much of which may be explained by differences in case
definition and sampling procedures. There appear to be a
number of themes around the risk factors associated
with lymphoedema development, particularly, the use of
irradiation,15,36,37,39,45,47,49,54 56 the extent of axillary
node dissection,35,36,40,54,56,59 61,63,65,66 combined axillary
surgery and irradiation,22,41,43,46,48,50,51,60,62, obesity,
21,35,36,45,57,61 surgical wound infection,37,40,45,57
tumour stage and extent of surgery.21,48,49,51,56 Despite
improvements in surgical technique it is difficult to see
reductions in the incidence of lymphoedema, with
more recent studies still exhibiting high rates of development
in excess of 30% of women treated.18,63,64
However, this may be a consequence of detecting more
mild cases in isolated parts of the arm, such as the hand
or forearm.18

Lymphoedema secondary to groin dissection
The study by Shaw and Rumball reported a 40%
incidence of lymphoedema following groin dissection
confirming a previous study of 55% of 90 patients who
underwent ilio-inguinal dissection.33,67 When 33 of the
previous 90 patients were followed up at a review clinic,
26 (79%) reported some experience of swelling, often
worse in the first six months after surgery. Twenty-two
(67%) of the 33 patients had persistent lymphoedema at
the time of review, a follow up period ranging from one
to eight years post-treatment.

Lymphoedema secondary to malignant

Commonly the management of malignant melanoma
involves ilio-inguinal lymph node dissection and a study
from 1977 reported a lymphoedema incidence of up to
80% in these patients.68 Other studies have identified
lymphoedema in 23 and 26% of patients, respectively and
Lymphoedema: estimating the size of the problem 303

Table 1 Summary of papers/studies of breast cancer-related lymphoedema and reported risk factors
Author/s and dates Details Reported incidence Measurement method Definition of oedema Risk factors described
Fitts et al. (1954)53 Review of papers and study of
130 women following radical mastectomy 8 /95% (reviewed papers).

49% (study group)
Clinical examination Not defined Obesity; number of axillary nodes
removed; wound margin necrosis
Treves (1957)36 Study of 768 women following

41% Circumferential measurements ]/3 cm Circumference
increase compared with
contralateral limb
Axillary surgery; obesity;
Britton and Nelson
Review of 19 papers 1908 /1960
and study of 114 lymphoedema
6.7 /62.5% (reviewed papers) Circumferential measurements ]/2 cm Circumference
increase compared with
contralateral limb
Post-op wound complications:
delayed healing; cellulitis,
irradiation damage to skin
Howell-Hughes and
Patel (1966)38
Review of 11 papers 1944 /1960 41 /80% Not discussed Not defined Lymphatic and venous
obstruction due to fibrous tissue
Study of 58 women following
mastectomy; 39% had irradiation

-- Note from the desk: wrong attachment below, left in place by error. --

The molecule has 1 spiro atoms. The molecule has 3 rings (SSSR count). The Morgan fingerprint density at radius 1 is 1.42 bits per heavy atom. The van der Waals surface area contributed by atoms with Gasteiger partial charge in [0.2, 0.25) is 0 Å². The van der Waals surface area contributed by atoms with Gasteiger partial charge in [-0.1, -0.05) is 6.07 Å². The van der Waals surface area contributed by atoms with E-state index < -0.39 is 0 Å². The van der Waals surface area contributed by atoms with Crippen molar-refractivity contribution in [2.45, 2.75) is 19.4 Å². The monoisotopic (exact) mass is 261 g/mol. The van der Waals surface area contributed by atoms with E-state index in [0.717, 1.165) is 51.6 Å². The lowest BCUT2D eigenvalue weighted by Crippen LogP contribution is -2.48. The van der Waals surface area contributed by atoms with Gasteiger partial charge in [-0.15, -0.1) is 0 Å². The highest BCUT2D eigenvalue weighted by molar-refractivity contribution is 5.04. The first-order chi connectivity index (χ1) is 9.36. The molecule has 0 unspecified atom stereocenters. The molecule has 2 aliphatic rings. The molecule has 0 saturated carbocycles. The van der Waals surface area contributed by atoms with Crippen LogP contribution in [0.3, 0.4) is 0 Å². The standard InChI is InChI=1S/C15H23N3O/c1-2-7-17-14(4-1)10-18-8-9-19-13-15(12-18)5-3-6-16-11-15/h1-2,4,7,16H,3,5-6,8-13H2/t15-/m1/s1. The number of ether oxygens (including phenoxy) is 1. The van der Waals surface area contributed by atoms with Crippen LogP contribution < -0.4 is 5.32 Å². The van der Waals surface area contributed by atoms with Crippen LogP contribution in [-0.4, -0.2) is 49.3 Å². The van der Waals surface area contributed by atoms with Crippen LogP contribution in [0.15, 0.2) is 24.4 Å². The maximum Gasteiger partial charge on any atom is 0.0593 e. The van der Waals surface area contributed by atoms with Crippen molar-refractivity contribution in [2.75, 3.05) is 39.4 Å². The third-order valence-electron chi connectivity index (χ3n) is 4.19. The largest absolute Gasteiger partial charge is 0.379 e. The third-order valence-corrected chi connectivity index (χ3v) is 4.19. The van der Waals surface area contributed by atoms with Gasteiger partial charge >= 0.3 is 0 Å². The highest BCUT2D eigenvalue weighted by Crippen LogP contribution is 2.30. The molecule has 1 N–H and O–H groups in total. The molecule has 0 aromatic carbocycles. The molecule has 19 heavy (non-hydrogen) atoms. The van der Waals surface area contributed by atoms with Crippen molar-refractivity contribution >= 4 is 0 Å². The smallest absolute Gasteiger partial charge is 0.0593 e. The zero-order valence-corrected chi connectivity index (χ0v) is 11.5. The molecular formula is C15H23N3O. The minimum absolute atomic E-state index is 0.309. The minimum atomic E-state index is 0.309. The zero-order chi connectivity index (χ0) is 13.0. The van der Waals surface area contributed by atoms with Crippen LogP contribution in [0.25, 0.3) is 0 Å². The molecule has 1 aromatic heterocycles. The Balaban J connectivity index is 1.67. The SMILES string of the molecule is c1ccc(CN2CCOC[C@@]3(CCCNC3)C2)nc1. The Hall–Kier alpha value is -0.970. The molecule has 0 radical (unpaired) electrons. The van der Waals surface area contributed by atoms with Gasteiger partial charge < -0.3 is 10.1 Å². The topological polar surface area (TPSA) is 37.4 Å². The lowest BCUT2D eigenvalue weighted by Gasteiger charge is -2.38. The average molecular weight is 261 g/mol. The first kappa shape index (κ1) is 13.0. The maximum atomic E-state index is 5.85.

31% Circumferential measurements
at five sites
]/1.5 cm Circumference
increase at two or more sites
compared with contralateral
Irradiation; inadequate nutrition
leading to delayed wound healing
Study of 74 women following
breast conserving surgery and
breast irradiation; 86% had axillary
node dissection (AND) and 24%
had axillary irradiation
14% overall; 7% (those B/60
years) 25% (those /60)
Circumferential measurements
at two sites (forearm and upper
]/2.5 cm Circumference
increase compared with
contralateral limb or pitting
oedema in dorsum of hand
Age /60 years; axillary node
dissection; wound infection;
surgical splitting of pectoralis
minor muscle in /60 years
al. (1988)41 Study of 57 patients following
mastectomy; 23% had irradiation
11% (surgery alone); 46%
(surgery and irradiation)
Circumference 10 cm above
]/2.5 cm Circumference
increase compared with
contralateral limb
Adjuvant irradiation in those with
metastatic axillary nodes
Badr El Din
Review of files of 100 patients
with stage 3 breast cancer treated
1974 /1988; all had neo-adjuvant
irradiation and 74% had neoadjuvant
chemotherapy; 92% had
22% Not discussed / case study
Not defined Not defined
al. (1989)43 Study of 94 patients; 42% had
mastectomy and axillary
clearance; 58% had mastectomy
and axillary sampling and 52% of
these had irradiation
8 /32% Circumference at 15 cm above
and 10 cm below olecranon
Not defined Combined axillary surgery and
al. (1992)44 Study of 118 patients; 51% had
mastectomy and axillary
clearance; 49% had wide local
excision and axillary clearance
then breast irradiation
7.6% Water displacement ]/200 ml Increase compared
with contralateral limb
Similar risk with axillary sampling
and clearance
Study of 136 women following
mastectomy and AND; 63% had
21 /89% (depending on factors
Water displacement ]/150 ml Increase compared
with contralateral limb
Obesity; oblique skin incision;
infection; irradiation
Study of 121 patients following
wide local excision and axillary
surgery; 61% had irradiation
21% (axillary sampling); 30%
(axillary sampling and
irradiation); 29% (axillary
clearance); 54% (axillary
clearance and irradiation)
Water displacement.
Circumferences at 10 cm distal
and 15 cm proximal to
]/200 ml Increase compared
with contralateral arm
Combined axillary surgery and
304 AF Williams et al.
Table 1 ( Continued)
Author/s and dates Details Reported incidence Measurement method Definition of oedema Risk factors described
Study of 683 women following
mastectomy, axillary node
sampling and irradiation
41% Circumference at eight sites on
]/1.5 cm Circumference
increase at two or more
adjacent sites compared with
contralateral limb
Axillary irradiation; delayed
wound healing; thoracic fibrosis
al. (1996)48 Study of 200 patients following
mastectomy (35%) or wide local
excision (WLE) (65%); 44% had
8.3% (axillary irradiation);
9.1% (axillary sampling and
irradiation); 7.4% (axillary
clearance); 38.3% (axillary
radiotherapy and irradiation)
Circumference at 15 cm above
lateral epicondyle and water
]/200 ml Increase compared
with contralateral limb
Combined axillary surgery and
irradiation; breast irradiation;
nodal status; tumour stage
Review of 1077 women following
mastectomy (93%) and WLE (7%)